Q: I met a guy at the end of the summer and we have been dating for the last few months. Things were going well at first, but then a few weeks ago he became a little distant. For example, he wouldn't return my texts sometimes, and he stopped making plans with me in advance and instead he would just wait until I asked him to do something or would call me at the last minute to hang out. I started to get the feeling that he wasn't really looking for a super committed relationship, which was OK with me because he was fun to hang out with and I enjoyed his company, at least for the time being.
Then today I found out on the Facebook page of one of his friends (he and I are not Facebook friends, which I always thought was kind of odd) that there is a girl who lives down South that he appears to be dating as well and has been for quite some time based on the pictures I ended up finding. Pictures going all the way back to last fall.
Truthfully, I am not that upset since things haven't really been great for the last couple of weeks, but I am torn on actually even telling him I know about the girl. I am thinking it may be easier to just stop responding to his texts/calls. At the same time I don't want him to think he got away with being a cheater.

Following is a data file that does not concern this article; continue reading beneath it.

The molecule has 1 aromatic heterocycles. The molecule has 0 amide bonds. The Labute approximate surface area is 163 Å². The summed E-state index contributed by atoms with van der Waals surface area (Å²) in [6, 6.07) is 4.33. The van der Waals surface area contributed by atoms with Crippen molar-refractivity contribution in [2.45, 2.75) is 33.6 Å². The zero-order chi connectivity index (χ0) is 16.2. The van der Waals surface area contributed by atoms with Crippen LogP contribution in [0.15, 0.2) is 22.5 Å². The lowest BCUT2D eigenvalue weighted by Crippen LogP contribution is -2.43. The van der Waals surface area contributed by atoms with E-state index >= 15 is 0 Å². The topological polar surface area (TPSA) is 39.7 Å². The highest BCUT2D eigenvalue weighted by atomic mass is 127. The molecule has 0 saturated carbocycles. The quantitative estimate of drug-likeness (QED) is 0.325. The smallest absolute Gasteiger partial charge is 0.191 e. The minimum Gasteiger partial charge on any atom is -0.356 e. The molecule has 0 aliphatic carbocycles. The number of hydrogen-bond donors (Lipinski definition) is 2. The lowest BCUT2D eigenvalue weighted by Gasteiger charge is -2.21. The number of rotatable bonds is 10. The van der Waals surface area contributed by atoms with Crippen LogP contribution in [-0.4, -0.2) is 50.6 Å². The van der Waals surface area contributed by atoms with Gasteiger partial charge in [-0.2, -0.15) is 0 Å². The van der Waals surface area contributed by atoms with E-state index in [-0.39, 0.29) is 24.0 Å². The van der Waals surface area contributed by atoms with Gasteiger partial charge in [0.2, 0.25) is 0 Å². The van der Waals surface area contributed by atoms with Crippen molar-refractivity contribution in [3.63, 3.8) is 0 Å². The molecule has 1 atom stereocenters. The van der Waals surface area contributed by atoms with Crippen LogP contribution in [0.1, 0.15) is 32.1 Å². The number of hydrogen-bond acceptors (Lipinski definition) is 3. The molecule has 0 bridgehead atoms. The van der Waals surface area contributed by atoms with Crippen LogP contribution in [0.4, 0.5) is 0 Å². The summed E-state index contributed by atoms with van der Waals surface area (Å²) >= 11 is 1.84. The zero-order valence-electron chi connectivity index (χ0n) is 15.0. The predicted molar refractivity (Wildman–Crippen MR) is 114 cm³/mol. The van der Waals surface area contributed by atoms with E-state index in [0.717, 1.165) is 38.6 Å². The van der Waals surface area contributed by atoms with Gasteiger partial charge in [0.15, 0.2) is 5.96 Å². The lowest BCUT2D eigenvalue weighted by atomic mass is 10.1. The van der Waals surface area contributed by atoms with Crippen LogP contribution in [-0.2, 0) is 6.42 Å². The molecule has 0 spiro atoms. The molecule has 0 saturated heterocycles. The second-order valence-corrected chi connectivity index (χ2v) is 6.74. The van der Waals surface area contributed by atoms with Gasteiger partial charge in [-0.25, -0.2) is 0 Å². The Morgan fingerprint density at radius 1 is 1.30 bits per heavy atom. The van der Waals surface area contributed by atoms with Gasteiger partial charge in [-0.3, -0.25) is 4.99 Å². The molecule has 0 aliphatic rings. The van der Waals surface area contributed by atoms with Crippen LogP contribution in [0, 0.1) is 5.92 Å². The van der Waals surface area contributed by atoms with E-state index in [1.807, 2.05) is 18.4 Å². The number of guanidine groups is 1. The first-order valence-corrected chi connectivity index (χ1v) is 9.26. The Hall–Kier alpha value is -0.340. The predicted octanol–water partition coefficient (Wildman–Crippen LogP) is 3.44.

– Cheater, Boston
A: I'd take 10 minutes and end the relationship. Not just because he's a cheater, but because I believe in clarity. Just say (over the phone or in person), "Hey, we've obviously been growing apart -- and I get the sense from your behavior (and the internet) that you don't want to be in a committed relationship. It's time for me to move on."
He might disagree and try to keep you around, but you can handle that conversation. It just seems to me that you've been doing a lot of guessing. I find that talking it out – even if it's just to break up – is more helpful in the long run. I don't believe that people learn much about themselves and their relationships when they simply disappear.
Readers? Should she have a breakup talk or just stop responding to texts/emails? Is she making too many assumptions about the Facebook findings? Is it weird that they're not Facebook friends? Discuss.
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Meredith Goldstein is a Boston Globe columnist who follows relationship trends and entertainment. She offers daily advice on Love Letters — and welcomes your comments. Meredith is also the author of "The Singles," a novel about complicated relationships. Follow Meredith at www.meredithgoldstein.netand on Twitter. Love Letters can be found in the print edition of The Boston Globe every Saturday in the G section.